This UNDRR-WMO joint report assesses the current global status of multi-hazard early warning systems (MHEWS) against Target G of the Sendai Framework, collating data officially reported by the Member States with data collected through a WMO survey.
The findings identify countries’ challenges and note good practices in forecasting capabilities, early warning coverage, and systems to act on them.
The primary goal of disaster risk reduction is prevention. But when that is not possible, then it is important to minimize the harm to people, assets and livelihoods through early warning systems.
This is especially important in the case of sudden-onset or fast-moving hazards such as tsunamis, cyclones and volcanic eruptions, but is also relevant to slower hazards such as drought and disease outbreaks.
It is not enough for an early warning system to correctly identify an incoming hazard, but it must also ensure that the populations and sectors that are at risk can receive the alert, understand it, and most importantly, act on it. Hence, an early warning must trigger early action. In the case of fast-moving hazards, this sometimes means evacuating and seeking appropriate shelter.
The United Nations General Assembly has designated 13 October as International Day for Disaster Risk Reduction to promote a global culture of disaster risk reduction.
It is an opportunity to acknowledge the progress being made toward reducing disaster risk and losses in lives, livelihoods and health in line with the international agreement, the Sendai Framework for Disaster Risk Reduction 2015-2030 adopted in March 2015.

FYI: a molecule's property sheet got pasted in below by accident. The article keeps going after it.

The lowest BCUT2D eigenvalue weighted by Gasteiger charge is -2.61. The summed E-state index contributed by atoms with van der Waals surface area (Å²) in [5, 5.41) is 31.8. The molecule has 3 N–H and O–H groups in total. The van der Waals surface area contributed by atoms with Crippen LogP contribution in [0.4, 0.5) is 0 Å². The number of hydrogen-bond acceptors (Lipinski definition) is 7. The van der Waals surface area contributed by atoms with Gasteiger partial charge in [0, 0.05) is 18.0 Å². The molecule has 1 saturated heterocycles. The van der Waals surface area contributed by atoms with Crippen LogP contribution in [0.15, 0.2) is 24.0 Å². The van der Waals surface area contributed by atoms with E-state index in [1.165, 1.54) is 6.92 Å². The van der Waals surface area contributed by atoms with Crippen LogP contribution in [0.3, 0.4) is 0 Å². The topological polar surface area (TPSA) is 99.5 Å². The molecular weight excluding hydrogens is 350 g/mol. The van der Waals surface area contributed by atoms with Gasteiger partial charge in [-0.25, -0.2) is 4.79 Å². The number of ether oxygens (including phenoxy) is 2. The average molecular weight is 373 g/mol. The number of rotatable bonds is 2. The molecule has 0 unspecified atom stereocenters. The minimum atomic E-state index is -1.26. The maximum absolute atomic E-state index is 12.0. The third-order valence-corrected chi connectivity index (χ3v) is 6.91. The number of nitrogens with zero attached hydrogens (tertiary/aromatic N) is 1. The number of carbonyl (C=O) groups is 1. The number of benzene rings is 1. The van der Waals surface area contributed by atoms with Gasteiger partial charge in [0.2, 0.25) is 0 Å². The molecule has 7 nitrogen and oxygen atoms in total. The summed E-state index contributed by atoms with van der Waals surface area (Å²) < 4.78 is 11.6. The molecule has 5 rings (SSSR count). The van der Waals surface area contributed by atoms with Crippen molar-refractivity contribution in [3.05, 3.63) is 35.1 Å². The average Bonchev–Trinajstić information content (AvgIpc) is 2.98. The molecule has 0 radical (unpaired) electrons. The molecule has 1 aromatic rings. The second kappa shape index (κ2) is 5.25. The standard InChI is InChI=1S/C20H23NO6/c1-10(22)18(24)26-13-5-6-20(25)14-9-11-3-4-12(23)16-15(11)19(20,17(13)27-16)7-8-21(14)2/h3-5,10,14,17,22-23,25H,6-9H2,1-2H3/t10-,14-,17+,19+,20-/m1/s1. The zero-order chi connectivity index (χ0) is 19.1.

The Sendai Framework has seven strategic targets and 38 indicators for measuring progress on reducing disaster risk and losses. These indicators align implementation of the Sendai Framework with implementation of the Sustainable Development Goals and the Paris Agreement on climate change.
In 2022, the International Day will focus on Target G: “Substantially increase the availability of and access to multi-hazard early warning systems and disaster risk information and assessments to people by 2030.”
Participate in the conversation, join an event, or share your event with the community.
Design matters! 🛠️🧰 When early warning systems are built with the end users in mind, it empowers ✊🏾 them to take early action and ensures that no one, especially vulnerable people, gets left behind.#EarlyWarningForAll | #DRRDay pic.twitter.com/e1OQvuI1jm— UNDRR (@UNDRR) October 10, 2022
The most effective #EarlyWarning systems are designed:— UNDRR (@UNDRR) October 9, 2022
🌪️⚡️🌊 to detect multiple hazards
🔁from end to end, from hazard detection to action
🤝with people in mind, empowering them to act on time
👉 https://t.co/LunG9bWFKq #EarlyWarningForAll | #DRRDay pic.twitter.com/ON2fMQsCXS
As #ClimateChange causes more frequent, extreme and interconnected disasters, #EarlyWarning systems that cover multiple hazards are increasingly crucial. 🚨 3 days to #DRRDay, stay tuned!— UNDRR (@UNDRR) October 10, 2022
👉 https://t.co/3BGcbpDsx5 #EarlyWarningForAll pic.twitter.com/SaVRx9oWlL
A selection of videos that showcase the relationship and impact of early warning systems on reducing disaster risk.